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Why does the EU hate villains? — Page 2

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xhonzi said:

I was thinking about this more on a 2 hour drive I had to make today.  Here are my thoughts:

As I said above, "I think truth is truth, and good is good, and that there are people who wrongly disagree."  I mean by this something similar to what an Atheist believes about believers in God.  The Atheist doesn't believe in God, but he readily admits that believers do.  I don't believe in Moral Relativism, but I readily admit that some people do.  And, more to the point, that a lot of bad people do.  In fact, I think that it is hard to be a truly bad person if you don't believe in Moral Relativism. 

When you watch the Godfather (or Watchmen, or countless others) you see people that are bad, but they don't believe that they are.  They don't sit around and think of themselves as the bad guys.  They think of themselves doing what needs to be done in their circumstances.  Sometimes the storyteller is also telling you that YOU would also do as they do if you were in their circumstances.  Sometimes the storyteller is simply telling you how the bad people rationalize what they are doing so that they can continue doing the things they want to do.

Would you really like to see villains who are simply bad for the sake of being bad?  How interesting is that?  How many people are really like that?  I think an honest non-Moral-Relativistic storyteller has to show the logic that villains use to do the bad things they do.  I think the storyteller can do this without showing Moral Relativity.  Unless the Storyteller begins to make the same case the villains do, and then you have something else on your hands.

Well sometimes there are conflicting motives that are hard to pin down. Like killing people to save other people. Its hard to label someone as all bad or all good because often they a grey, they have a mix. I do believe that people around the world have different values, but I also believe there are universal ideas of what's bad and what's good that we all share.

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TheBoost said:

Gaffer Tape said:

Well, yes, it's certainly not a character study, but if you establish the precedent that a character can make a choice between good and evil, and that they are not simply stuck on one side of the line or the other, it implies that the characters themselves are not inherently one or the other.  You say Vader is non-relativistically evil, but Luke constantly says, "There is good in him."  And it turns out he is right, which means that Vader has both good and evil traits.  True, there is not really any good example to show this.  We don't see any struggle until the very end, so I'm not arguing that it did a good or deep job from a relativist angle, but the concepts certainly existed.

 Perhaps we're not in sync as to the use of the term 'moral relativity.'

I'm referrinig to the philisophical conceit that good/evil are not universal truths, that situation, culture, and tradition are part of what is categorized as 'good' or 'bad'. I'm referring to the idea that morallity is subjective.

No matter Vader's personal journey from good to bad to good again, the lines of good and bad are still very sharply defined and objective. "Star Wars" never asks us to see the destruction of Alderaan as a 'good' thing from Vader's point of view, nor is torture and casual murder that Vader does somehow justified from his religious views ("The Sith Antidiscrimination League"). These are all universally seen as 'bad.' Vader himself would probably see them as 'bad' and just not care, given that he's down with the Dark Side.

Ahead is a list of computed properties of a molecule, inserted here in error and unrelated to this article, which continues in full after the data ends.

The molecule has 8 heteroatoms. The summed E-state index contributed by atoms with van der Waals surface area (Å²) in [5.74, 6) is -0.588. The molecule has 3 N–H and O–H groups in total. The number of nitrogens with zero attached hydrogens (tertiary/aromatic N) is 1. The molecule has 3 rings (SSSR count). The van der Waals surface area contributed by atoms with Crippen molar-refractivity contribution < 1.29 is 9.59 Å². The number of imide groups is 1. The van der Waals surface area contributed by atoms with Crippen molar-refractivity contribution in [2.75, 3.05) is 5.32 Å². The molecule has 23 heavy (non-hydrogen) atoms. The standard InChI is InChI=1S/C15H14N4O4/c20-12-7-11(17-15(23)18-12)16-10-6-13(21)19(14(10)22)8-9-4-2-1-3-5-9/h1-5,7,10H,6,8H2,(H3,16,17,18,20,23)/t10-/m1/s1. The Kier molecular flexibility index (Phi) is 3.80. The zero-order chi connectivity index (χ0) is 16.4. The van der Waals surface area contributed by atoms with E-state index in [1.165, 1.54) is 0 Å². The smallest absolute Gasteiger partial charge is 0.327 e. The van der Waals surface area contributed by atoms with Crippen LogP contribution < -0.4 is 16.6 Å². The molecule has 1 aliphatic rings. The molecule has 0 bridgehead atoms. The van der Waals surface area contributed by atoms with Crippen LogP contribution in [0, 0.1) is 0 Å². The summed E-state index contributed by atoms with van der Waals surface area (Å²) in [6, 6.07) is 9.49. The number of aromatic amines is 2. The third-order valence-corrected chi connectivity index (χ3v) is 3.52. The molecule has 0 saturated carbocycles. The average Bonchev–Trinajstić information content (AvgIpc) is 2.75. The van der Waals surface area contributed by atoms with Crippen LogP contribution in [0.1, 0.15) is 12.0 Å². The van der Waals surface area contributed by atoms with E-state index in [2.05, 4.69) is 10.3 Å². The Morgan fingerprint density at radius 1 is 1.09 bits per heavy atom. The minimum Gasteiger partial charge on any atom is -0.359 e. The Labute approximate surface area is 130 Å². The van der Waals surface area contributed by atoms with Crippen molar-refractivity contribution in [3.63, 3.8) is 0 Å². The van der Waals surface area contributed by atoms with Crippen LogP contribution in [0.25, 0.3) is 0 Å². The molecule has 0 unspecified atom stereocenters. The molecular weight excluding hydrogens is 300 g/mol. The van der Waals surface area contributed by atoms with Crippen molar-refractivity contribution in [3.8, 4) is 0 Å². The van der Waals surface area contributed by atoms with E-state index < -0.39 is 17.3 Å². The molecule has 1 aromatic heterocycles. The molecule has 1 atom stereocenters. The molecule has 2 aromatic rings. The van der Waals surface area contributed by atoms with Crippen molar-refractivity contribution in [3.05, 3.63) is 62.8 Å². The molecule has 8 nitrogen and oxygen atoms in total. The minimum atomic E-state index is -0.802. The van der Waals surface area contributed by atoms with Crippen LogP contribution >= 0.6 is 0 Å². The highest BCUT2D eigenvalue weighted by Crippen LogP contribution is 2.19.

The closest the OT comes to moral relativism is Obi's line about "from a certain point of view" and even that is (I think) just meant to be his justification for his own lying.  In the PT Palpy tosses out some vaguely moral-relativistic concepts, but again I think that's meant to be seen as just him lying to Anakin, as Palpy's ultimate goal is simply revenge and 'unlimited power.'

No, I do understand the use of the term "moral relativity," and I will concede that in terms of actual, real world moral relativity, you are correct.  I don't think I've read enough EU (or at least not most of the ones you're talking about) to weigh in on whether or not the EU uses moral relativity, but, really, even the PT, from a real world perspective, has relatively simplistic uses of good and evil.  My point is that, as in a lot of things we criticize about the newer Star Wars films, you really have to look no further than The Empire Strikes Back to see where those ideas germinated.  I still believe that the concept of good and evil as displayed in all other films besides the first have less codified morality than the first, and are thus relativistic by comparison, yeah, you're right that they're not really relativistic.

There is no lingerie in space…

C3PX said: Gaffer is like that hot girl in high school that you think you have a chance with even though she is way out of your league because she is sweet and not a stuck up bitch who pretends you don’t exist… then one day you spot her making out with some skinny twerp, only on second glance you realize it is the goth girl who always sits in the back of class; at that moment it dawns on you why she is never seen hanging off the arm of any of the jocks… and you realize, damn, she really is unobtainable after all. Not that that is going to stop you from dreaming… Only in this case, Gaffer is actually a guy.